If not much of the border will be covered by newly built wall by the time Trump left office, a considerable amount of currently disputed projects, in pre-construction or under construction, far outweighed the amount of border barriers already existing along the Rio Grande. Trump came to claim that they would be completed, in part preaching to the choir–the very group that had first endorsed his candidacy in 2016–that illustrate the deeply transactional nature of the Trump presidency, as much as the eagerness of switching attention from the disastrous publicity of the Capitol Siege that followed his last public appearance, and may tinge forever his Presidency with a deeply distasteful malodor of domestic terrorism, more than security.
But the visit to Alamo TX would exaggerate the process of construction–and the need for its continuation–in a useful rallying cry that could be resuscitated out of office, and indeed to affirm his dedication to the dream of a Border Wall he had planted in the nation, and indeed to restate its patriotic design. Indeed, the visit to Alamo conjured the illusion that the border wall was a straight line–the line that was drawn in the ground with unsheathed saber at The Alamo in 1836, even if the actual border at the Rio Grande was particularly serpentine and difficult to define, despite the accelerated construction of reinforced concrete levees in recent months. While The Alamo was never directly invoked in the border speech that President Trump delivered at the border that recited the “historic” accomplishment of his presidency to defend the border, and sealing the country from asylum seekers and refugees while urging “we can’t let the next administration even think about taking it down,” having spent $15 billion on the border security and construction, for a project he assured was “so important to our country nobody’s going to be touching it.” The pronouncements that came on the heels of the riots that he incited that had left five dead connoted a message about country and nation, concealed that the completion of 450 miles of border wall over four years–a dismal rate of just over a hundred miles of built wall a year, after having banked on the promise that “I’m very good at building things.”
Trump had of course vaunted expertise as a builder and negotiator to construct a border wall with minimum pain or cost. For the candidate even boasted that the cost of an anti-immigrant wall was but a “peanut” given the “fortune Mexico makes because of us,” assuring he would negotiate Mexico paying all costs of the border wall to Republicans averse to government programs. The negotiation of costs for the border wall had of course fallen through long ago, but he seemed to seek to affirm something of the majest of the “great wall” he had promised to built “very inexpensively” in 2015. The promise resulted in replacement of updated fences, with first seventeen, then twenty, miles of new border wall by 2020–and securing funds by the declaration of a “national emergency” of the arrival of immigrants. He seemed to celebrate with a sense of accomplishment, hardly haunted by the 2015 assurance “nobody builds walls better than me” or the promise, “I will build a great great wall on our southern border and I’ll have Mexico pay for that wall.” Both were consigned to the dustheap of history, but the Alamo visit was a search for some redemption.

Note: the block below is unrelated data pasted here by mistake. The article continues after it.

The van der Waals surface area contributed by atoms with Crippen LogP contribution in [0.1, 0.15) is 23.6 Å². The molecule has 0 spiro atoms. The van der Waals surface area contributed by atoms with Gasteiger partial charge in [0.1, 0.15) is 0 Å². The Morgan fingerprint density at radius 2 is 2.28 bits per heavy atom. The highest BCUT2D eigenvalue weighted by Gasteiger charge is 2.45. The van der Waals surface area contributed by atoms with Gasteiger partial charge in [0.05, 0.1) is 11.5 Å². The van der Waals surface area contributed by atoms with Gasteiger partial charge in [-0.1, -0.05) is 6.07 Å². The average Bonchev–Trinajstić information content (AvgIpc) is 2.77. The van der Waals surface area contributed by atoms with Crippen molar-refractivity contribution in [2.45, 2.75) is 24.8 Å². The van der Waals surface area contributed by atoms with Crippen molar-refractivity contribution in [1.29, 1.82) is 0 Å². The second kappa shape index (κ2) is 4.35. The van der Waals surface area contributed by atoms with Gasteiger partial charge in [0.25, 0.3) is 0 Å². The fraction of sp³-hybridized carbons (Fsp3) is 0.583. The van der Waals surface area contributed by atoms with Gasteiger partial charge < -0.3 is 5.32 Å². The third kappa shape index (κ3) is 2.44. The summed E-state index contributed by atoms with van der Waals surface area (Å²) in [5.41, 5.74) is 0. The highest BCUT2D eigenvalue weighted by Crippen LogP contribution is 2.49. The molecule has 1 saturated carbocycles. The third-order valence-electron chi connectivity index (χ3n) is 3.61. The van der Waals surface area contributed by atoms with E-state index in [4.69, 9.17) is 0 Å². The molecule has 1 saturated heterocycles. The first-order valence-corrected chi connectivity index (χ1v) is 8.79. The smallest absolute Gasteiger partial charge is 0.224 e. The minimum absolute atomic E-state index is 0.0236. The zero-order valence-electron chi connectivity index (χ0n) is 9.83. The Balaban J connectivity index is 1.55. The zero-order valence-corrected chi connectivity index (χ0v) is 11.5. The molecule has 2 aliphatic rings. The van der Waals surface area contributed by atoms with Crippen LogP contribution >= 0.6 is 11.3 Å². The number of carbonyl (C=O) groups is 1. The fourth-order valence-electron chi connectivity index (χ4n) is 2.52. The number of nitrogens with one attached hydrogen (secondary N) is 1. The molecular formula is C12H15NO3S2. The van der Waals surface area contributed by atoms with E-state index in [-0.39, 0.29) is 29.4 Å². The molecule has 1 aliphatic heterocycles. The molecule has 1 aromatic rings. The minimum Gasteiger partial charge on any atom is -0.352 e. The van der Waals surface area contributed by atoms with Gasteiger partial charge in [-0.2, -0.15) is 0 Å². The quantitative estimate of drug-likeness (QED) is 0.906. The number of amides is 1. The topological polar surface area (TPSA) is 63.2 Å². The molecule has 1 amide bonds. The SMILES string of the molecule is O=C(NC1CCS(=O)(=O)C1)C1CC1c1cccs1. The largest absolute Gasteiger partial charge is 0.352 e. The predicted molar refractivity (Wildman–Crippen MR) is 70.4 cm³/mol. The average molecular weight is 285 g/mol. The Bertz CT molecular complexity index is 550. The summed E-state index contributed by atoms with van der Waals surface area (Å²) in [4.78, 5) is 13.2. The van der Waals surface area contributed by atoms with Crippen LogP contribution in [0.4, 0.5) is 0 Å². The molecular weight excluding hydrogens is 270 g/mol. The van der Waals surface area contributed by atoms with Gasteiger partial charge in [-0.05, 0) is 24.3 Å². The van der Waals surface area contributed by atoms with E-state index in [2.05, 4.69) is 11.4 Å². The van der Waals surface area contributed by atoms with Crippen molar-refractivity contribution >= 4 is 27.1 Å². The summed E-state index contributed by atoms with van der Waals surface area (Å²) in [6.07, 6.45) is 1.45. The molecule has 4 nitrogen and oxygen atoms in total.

As he had promised to construct a “wall” along the two thousand miles of border, because building was something that he “knew about,” the visit to the wall had to be spun as a form of victory. President Trump’s visit to a town named after the insurrectionists who defended The Alamo by the mythic line that Lt. Col. William Travis Barrett, a native of Alabama drew on the sands of the old Mexican mission with his sword, when he was only twenty-seven, ,dying in defense of The Alamo in ways canonized in printed accounts that since1878 have mythologized the line that Barrett drew before the siege of The Alamo as a heroic defense of the Texan Revolution: the “Revolution,” but the 1836 revolt was far more “Texian” than Texan, was a struggle to extend the pro-enslavement practices that dominated the southern states’ economy that were long prohibited in Mexico–and retrograde in the world–into Texian lands, at a time when enslavement was a globally retrograde–if in danger of spreading into Texan lands.
–but mapped a stain upon the nation, and not only for American abilitionists: while Mexico had prohibited the institution of slavery, the southern insurrections who fought, with Barrett, against Mexican sovereignty, were not only “revolutionaries,” but had envoiced a fight for the expansion of slavery, endemic to southern states but in need of expanding to Texian lands.